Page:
Fonsi Nieto broke into World competition through pocket-bikes, and after various wins within the series took the step up to 125cc in 1995, winning the Spanish Junior Championship on a Honda NSR. By 1998 he was crowned Champion of Spain after a brilliant season on an Aprilia 125. In 1999 he won his second title aboard a Yamaha 250. The Antena 3 Yamaha D'Antin team were impressed with his progress and in 1999 gave him his Grand Prix chance on a 250. He finished 23rd that year, improving significantly to 14th in the final standings in 2000.
Nieto’s first podium came in 2001 in Valencia onboard an Aprilia 250 and the following year they kept on coming in the form of nine podiums with four wins. 2003 saw Nieto drop to fifth in the standings and the following year, the Spaniard’s last full season in Grand Prix racing, would be less successful in terms of results, with third place in Jerez his only podium.
Since then 'Fonsi' has had his first – and only – ride in the MotoGP class, finishing 11th place onboard a Kawasaki in France 2007. After a two-year absence from the World Championship stage Nieto made a return with G22 Racing in the Moto2 class.
Fonsi Nieto #10 - G22 Holiday Gym Racing
Born: December 2, 1978
Fonsi Nieto 2010 Moto2 Results
Announced as a new 4-stroke MotoGP World Championship class, Moto2 will replace the 250cc category from 2010. This new category is intended to be a prestigious yet cost-effective accompaniment to the premier class of MotoGP. Some of the key characteristics of this new category of Grand Prix racing will be the single engine supplier and a single tyre supplier. Honda Racing Corporation was chosen as the engine supplier, while Dunlop, currently present in the 125cc World Championships are to provide the tyres.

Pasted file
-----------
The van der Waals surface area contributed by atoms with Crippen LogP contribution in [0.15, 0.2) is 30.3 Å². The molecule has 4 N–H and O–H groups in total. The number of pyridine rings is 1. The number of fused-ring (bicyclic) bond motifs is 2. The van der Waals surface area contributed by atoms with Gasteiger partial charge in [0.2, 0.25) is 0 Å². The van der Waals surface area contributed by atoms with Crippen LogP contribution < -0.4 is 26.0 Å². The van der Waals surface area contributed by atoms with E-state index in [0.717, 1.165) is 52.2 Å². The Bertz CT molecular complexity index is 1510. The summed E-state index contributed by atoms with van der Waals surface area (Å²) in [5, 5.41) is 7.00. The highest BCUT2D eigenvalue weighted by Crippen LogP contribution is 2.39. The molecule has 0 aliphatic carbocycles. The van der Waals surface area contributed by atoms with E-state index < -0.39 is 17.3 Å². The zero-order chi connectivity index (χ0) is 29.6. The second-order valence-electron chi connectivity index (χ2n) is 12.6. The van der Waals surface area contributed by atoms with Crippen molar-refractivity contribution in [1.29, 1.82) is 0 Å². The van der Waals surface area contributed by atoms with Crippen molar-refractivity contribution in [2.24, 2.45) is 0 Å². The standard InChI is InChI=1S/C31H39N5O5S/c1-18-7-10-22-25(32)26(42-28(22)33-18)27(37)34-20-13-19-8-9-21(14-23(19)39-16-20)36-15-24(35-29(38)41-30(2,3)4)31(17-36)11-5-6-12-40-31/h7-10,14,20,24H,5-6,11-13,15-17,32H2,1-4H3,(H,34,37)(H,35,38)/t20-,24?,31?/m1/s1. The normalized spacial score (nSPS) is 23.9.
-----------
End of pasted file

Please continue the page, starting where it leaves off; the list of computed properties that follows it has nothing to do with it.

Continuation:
Moto2 technical specifications - in a nutshell
Powered by a one-make 600cc 4-stroke engine, producing around 150hp, the Moto2 class will continue the 250cc series' pursuit of developmental excellence with the running of a prototype chassis -free from limitation.
No production bike parts will be permitted for the frame, swing arm, fuel tank, seat or cowling, meaning that these aspects of the machine will be left to the manufacturer and designers' discretion.
Electronic systems will be more limited than those previously permitted in 250cc, which had seen select factories bringing in traction control in recent years. Moto2 rules will allow for data loggers, ECU and timing transponders supplied by the organiser, with a maximum total cost of the ECU's components set at 650 euros. No other electronic control, nor datalogging systems, will be present on the bikes.
Experience the excitement of the Premier Season of Moto2 Racing as Fonsi Nieto rides to capture the inaugural Moto2 Championship crown.